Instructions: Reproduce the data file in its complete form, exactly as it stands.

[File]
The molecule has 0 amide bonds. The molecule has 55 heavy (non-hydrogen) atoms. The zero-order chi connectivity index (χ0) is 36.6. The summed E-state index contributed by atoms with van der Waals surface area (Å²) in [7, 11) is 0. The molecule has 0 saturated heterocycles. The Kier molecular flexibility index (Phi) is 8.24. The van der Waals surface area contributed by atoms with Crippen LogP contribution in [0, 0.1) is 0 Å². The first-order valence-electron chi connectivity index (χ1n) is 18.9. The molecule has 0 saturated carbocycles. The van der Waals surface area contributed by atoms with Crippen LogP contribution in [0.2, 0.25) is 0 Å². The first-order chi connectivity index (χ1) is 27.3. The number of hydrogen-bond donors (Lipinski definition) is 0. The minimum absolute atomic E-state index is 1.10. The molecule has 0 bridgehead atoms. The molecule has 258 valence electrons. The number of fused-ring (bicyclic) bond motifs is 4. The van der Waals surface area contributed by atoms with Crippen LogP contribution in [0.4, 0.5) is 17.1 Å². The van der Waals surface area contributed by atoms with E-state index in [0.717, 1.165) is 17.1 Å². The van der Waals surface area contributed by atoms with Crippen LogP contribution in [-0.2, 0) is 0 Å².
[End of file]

The molecule has 0 amide bonds. The molecule has 55 heavy (non-hydrogen) atoms. The zero-order chi connectivity index (χ0) is 36.6. The summed E-state index contributed by atoms with van der Waals surface area (Å²) in [7, 11) is 0. The molecule has 0 saturated heterocycles. The Kier molecular flexibility index (Phi) is 8.24. The van der Waals surface area contributed by atoms with Crippen LogP contribution in [0, 0.1) is 0 Å². The first-order valence-electron chi connectivity index (χ1n) is 18.9. The molecule has 0 saturated carbocycles. The van der Waals surface area contributed by atoms with Crippen LogP contribution in [0.2, 0.25) is 0 Å². The first-order chi connectivity index (χ1) is 27.3. The number of hydrogen-bond donors (Lipinski definition) is 0. The minimum absolute atomic E-state index is 1.10. The molecule has 0 bridgehead atoms. The molecule has 258 valence electrons. The number of fused-ring (bicyclic) bond motifs is 4. The van der Waals surface area contributed by atoms with Crippen LogP contribution in [0.4, 0.5) is 17.1 Å². The van der Waals surface area contributed by atoms with E-state index in [0.717, 1.165) is 17.1 Å². The van der Waals surface area contributed by atoms with Crippen LogP contribution in [-0.2, 0) is 0 Å².